Long on volatility, short on meaning

September 3, 2009

It’s hard not to be cynical about what the markets are supposedly telling us this week.

Don’t get me wrong, I think markets can be a good barometer for sentiment and a leading indicator for trends before they bubble to the surface.

But their behavior this week suggests that the few traders and investors working during these dog days of summer are more interested in pushing prices around for short-term gain than making a bet on where the economy and financial markets are heading.

It’s nothing new that trading desks are thinly staffed in the last weeks of summer, but after last year’s rude interruption of summer holidays, more are taking advantage of the relative calm this year to soak their feet in the ocean rather than man the phones.

That’s caused some interesting cross-currents that are making the message a bit of a muddle. Today, for example, oil prices rose early on hopes of an economic recovery while gold, a haven for those seeking a safe harbor, marched toward $1,000 per ounce as investors grew more cautious.

And Treasuries, after two days of solid gains despite better than expected economic data, fell today as investors continued to look to the stock market rather than data for clues.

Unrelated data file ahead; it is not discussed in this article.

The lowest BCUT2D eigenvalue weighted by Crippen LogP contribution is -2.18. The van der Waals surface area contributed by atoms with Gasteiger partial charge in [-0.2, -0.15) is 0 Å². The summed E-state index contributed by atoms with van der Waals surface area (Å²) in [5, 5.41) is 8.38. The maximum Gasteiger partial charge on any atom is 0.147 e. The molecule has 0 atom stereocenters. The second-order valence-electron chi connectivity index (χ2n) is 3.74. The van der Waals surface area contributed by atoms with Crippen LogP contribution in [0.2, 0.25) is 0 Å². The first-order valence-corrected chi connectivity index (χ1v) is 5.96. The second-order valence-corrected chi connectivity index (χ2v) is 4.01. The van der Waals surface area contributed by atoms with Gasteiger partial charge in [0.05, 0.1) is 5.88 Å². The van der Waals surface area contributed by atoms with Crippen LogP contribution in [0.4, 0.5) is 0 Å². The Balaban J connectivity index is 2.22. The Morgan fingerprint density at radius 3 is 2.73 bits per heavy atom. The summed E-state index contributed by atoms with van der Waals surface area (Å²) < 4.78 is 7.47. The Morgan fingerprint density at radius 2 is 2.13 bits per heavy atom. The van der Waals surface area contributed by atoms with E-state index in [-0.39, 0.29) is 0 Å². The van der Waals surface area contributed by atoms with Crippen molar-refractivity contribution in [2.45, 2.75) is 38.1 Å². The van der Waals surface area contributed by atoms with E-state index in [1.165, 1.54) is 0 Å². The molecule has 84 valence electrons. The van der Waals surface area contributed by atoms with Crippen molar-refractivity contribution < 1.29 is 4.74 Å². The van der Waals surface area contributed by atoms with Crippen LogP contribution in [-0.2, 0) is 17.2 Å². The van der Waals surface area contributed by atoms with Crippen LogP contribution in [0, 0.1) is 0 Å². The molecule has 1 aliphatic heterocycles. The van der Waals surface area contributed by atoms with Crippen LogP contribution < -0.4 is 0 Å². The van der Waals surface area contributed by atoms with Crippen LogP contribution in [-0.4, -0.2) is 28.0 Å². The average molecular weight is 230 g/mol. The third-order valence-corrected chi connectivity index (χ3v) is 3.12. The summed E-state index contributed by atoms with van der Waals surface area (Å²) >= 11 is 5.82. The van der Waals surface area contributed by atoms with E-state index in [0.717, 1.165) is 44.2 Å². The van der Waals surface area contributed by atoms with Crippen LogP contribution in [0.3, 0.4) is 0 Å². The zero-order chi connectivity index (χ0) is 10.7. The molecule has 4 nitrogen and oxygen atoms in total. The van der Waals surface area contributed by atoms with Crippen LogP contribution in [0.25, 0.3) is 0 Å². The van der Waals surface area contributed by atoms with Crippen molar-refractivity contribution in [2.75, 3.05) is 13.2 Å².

Treasury yields, in fact, had been threatening to break back to lows seen in May even though the government has flooded the market with new notes — $70 billion more to come next week — and the economy has improved markedly since then.

Manufacturing is expanding, the rate of job losses, though still uncomfortably large, has slowed and the housing market that got the U.S. economy in such a mess in the first place is no longer in freefall.

And then there’s the influence of the Chinese stock market. A 4.8 percent gain in the Shanghai Composite index got the ball rolling for global equities earlier today, but was the catalyst a data point or signs of better days ahead? No, it was a regulator telling investors that the market was healthy.

Earlier this week, the turning of the calendar to September — a month that now strikes fear into even the most rational investor, after last year’s meltdown punctuated what had already been a historically bad month for stocks — did the trick.

Suddenly, investors worried about the health of the banking sector, even though the rally since March has been wedded to its supposed recovery.

Even Friday’s jobs report, one of the most influential economic indicators, may not be enough to infuse much meaning. It comes ahead of a long holiday in the United States that brings an unofficial end to summer. That should make it even easier to push and pull prices around.

This should begin to change next week as holidays end and liquidity returns. That doesn’t mean investors will like the message, but hopefully it will be clearer.


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